The doctor told us the cervix was fully dilated, amniotic fluid was leaking and unfortunately the baby wouldn’t survive.” The doctor, he says, said it should be over in a few hours. There followed three days, he says, of the foetal heartbeat being checked several times a day.

“Savita was really in agony. She was very upset, but she accepted she was losing the baby. When the consultant came on the ward rounds on Monday morning Savita asked if they could not save the baby could they induce to end the pregnancy. The consultant said, ‘As long as there is a foetal heartbeat we can’t do anything’.

“Again on Tuesday morning, the ward rounds and the same discussion. The consultant said it was the law, that this is a Catholic country. Savita [a Hindu] said: ‘I am neither Irish nor Catholic’ but they said there was nothing they could do.

“That evening she developed shakes and shivering and she was vomiting. She went to use the toilet and she collapsed. There were big alarms and a doctor took bloods and started her on antibiotics.

“The next morning I said she was so sick and asked again that they just end it, but they said they couldn’t.”

Ms. Halappanavar developed sepsis and died. Had the abortion been performed when it became clear that she was miscarrying, Ms. Halappanavar, a 31 year-old non-Irish, Hindu dentist, might still be alive today. I realize that the example is from Ireland, but Ireland’s prohibition on abortion is what the Republican Party in the United States wants to implement. Nowhere in the party platform is an exception made for the life of the mother, rape, or incest. 

Taking and Mooching

1. Collins Mistakenly Crashes Dem Shindig

From Roll Call’s “Heard on the Hill” column, an entry entitled, “Dude, Where’s My Caucus?”

A Democratic staffer camped out at this morning’s caucus meeting for Minority Leader Nancy Pelosi’s big reveal witnessed a panicky exit by a perplexed newcomer.

“When they welcomed Leader Pelosi and everyone stood up to applaud, a frantic new member got up — breakfast plate in hand — rushed over to me and asked, ‘Wait … what meeting is this?!’ I said, ‘This is the Democratic Caucus.’ He said, ‘Oh s—, I’m in the wrong meeting. Where are the Republicans meeting?’” the anonymous tipster said of the mini-drama.

The confused caucuser? Rep.-elect Chris Collins, R-N.Y.

A Collins aide suggested it was all part of the boss’s master plan.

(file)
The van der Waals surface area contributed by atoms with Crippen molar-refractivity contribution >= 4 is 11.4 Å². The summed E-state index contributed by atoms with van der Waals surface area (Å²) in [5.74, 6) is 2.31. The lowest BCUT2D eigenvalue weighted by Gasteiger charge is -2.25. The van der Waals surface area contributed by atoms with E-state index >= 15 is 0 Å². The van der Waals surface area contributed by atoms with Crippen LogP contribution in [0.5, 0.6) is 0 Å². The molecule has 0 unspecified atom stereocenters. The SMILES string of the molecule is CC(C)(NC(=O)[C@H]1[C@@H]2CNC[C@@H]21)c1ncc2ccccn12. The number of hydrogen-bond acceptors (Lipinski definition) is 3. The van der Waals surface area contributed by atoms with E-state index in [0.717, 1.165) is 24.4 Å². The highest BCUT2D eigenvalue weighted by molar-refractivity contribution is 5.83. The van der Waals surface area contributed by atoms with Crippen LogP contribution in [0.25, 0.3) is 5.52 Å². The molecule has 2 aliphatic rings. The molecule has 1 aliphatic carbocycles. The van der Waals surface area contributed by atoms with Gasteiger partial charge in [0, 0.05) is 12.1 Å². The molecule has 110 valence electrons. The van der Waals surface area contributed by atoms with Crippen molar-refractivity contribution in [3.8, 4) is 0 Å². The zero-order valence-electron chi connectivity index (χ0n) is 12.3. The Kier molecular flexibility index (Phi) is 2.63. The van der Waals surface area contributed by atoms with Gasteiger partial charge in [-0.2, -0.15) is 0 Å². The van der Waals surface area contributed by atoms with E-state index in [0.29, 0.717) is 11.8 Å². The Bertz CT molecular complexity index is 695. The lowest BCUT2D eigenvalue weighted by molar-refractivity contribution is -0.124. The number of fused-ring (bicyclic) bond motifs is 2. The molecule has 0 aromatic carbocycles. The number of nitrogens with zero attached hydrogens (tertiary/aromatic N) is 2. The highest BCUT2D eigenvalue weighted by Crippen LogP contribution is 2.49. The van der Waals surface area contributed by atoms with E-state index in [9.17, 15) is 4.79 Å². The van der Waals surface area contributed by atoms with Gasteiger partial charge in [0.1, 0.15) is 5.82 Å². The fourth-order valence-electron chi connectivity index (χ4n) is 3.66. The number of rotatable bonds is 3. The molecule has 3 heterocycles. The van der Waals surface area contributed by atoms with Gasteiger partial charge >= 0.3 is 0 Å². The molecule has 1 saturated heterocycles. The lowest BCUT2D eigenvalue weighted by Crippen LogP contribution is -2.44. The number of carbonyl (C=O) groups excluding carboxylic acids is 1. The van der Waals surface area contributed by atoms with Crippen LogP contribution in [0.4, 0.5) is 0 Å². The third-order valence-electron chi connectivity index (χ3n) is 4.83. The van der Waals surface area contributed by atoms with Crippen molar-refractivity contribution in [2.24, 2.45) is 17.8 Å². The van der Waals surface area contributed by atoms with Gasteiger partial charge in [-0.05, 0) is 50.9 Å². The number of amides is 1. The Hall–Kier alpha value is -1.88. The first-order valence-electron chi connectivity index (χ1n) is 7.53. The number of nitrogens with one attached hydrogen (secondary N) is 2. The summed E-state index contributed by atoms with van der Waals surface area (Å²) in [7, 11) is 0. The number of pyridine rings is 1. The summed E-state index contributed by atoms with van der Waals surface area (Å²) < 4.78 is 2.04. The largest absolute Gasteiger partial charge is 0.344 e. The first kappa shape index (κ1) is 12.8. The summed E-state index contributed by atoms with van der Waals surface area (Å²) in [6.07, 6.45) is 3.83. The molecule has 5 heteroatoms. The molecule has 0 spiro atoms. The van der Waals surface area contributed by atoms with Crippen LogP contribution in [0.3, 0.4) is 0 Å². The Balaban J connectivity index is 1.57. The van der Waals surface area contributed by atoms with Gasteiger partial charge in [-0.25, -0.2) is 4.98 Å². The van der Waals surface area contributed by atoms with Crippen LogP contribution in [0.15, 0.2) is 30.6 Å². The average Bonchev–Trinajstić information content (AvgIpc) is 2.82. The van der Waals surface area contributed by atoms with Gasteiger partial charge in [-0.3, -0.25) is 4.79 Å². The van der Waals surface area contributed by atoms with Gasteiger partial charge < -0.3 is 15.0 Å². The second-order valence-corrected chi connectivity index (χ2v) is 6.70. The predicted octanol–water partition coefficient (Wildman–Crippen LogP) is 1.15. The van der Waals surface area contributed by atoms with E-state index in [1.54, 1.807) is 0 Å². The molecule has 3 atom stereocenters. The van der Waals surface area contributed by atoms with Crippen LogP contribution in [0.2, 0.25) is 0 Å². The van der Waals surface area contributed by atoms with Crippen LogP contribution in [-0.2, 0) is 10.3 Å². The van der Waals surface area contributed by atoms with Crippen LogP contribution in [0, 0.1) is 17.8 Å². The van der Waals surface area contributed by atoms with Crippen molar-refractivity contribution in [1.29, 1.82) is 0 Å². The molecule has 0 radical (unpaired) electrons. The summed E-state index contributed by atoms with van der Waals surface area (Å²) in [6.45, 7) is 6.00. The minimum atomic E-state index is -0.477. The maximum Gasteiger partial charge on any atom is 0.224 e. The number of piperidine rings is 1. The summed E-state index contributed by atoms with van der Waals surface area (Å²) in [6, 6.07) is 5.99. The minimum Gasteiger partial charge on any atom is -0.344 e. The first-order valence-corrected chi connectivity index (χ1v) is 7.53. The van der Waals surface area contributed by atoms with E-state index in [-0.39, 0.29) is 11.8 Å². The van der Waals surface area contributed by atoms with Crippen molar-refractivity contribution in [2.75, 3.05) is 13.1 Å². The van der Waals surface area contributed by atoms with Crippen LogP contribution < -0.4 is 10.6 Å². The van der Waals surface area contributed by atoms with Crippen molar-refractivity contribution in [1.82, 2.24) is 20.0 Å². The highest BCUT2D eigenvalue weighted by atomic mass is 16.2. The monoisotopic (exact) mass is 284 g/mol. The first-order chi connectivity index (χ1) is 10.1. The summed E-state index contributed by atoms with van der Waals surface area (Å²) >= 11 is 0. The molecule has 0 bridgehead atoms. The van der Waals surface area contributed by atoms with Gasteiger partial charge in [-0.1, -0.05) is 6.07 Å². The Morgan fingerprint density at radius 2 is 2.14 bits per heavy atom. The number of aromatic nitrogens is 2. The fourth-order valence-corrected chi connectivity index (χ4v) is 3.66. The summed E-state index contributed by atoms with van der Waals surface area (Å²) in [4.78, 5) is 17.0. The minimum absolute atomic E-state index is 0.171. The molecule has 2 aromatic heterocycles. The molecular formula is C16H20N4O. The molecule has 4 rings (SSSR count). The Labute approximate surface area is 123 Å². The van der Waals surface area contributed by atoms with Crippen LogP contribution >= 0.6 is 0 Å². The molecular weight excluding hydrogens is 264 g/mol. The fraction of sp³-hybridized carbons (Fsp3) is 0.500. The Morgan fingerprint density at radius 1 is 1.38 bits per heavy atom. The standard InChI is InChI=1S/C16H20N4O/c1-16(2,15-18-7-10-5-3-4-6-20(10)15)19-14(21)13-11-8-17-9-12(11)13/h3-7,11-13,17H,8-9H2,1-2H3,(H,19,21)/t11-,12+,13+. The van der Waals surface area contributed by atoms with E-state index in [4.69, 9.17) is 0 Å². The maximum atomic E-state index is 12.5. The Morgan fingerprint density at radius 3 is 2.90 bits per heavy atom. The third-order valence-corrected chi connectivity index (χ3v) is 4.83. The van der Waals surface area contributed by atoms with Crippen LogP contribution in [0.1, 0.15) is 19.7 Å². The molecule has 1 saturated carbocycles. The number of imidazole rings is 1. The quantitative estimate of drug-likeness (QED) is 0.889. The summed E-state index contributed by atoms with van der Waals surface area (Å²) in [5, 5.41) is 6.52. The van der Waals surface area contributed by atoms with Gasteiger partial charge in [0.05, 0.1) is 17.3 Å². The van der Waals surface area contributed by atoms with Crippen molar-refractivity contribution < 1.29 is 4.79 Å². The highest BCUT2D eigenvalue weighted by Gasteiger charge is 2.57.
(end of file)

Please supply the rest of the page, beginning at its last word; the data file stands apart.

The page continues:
“Congressman-elect Collins believes very strongly in reaching bipartisan solutions to fix this country’s problems. What better way to accomplish that than introducing himself to his colleagues on the other side of the aisle,” the budding spinmeister assured HOH.

Ha ha very funny because Collins believes quite the opposite, based on what he said during the campaign. Collins only seeks bipartisanship when he controls the game, and as a freshman 1/435 he won’t be controlling anything.  After months’ worth of his hateful and negative Obamapelosi rhetoric, it’s delightful that he mistakenly crashed Pelosi’s party.  (Image courtesy Tom Dolina from Tommunisms.com).

2. Romney blames the 47% on his loss

Lest you thought that Romney tape wherein he asserts that he doesn’t care about – and can’t rely on – votes from the 47% of Americans who pay no income taxes, and see themselves as entitled welfare queen taker/victims, was a fluke

In a conference call with fund-raisers and donors to his campaign, Mr. Romney said Wednesday afternoon that the president had followed the “old playbook” of using targeted initiatives to woo specific interest groups — “especially the African-American community, the Hispanic community and young people.”

“In each case, they were very generous in what they gave to those groups,” Mr. Romney said, contrasting Mr. Obama’s strategy to his own of “talking about big issues for the whole country: military strategy, foreign policy, a strong economy, creating jobs and so forth.”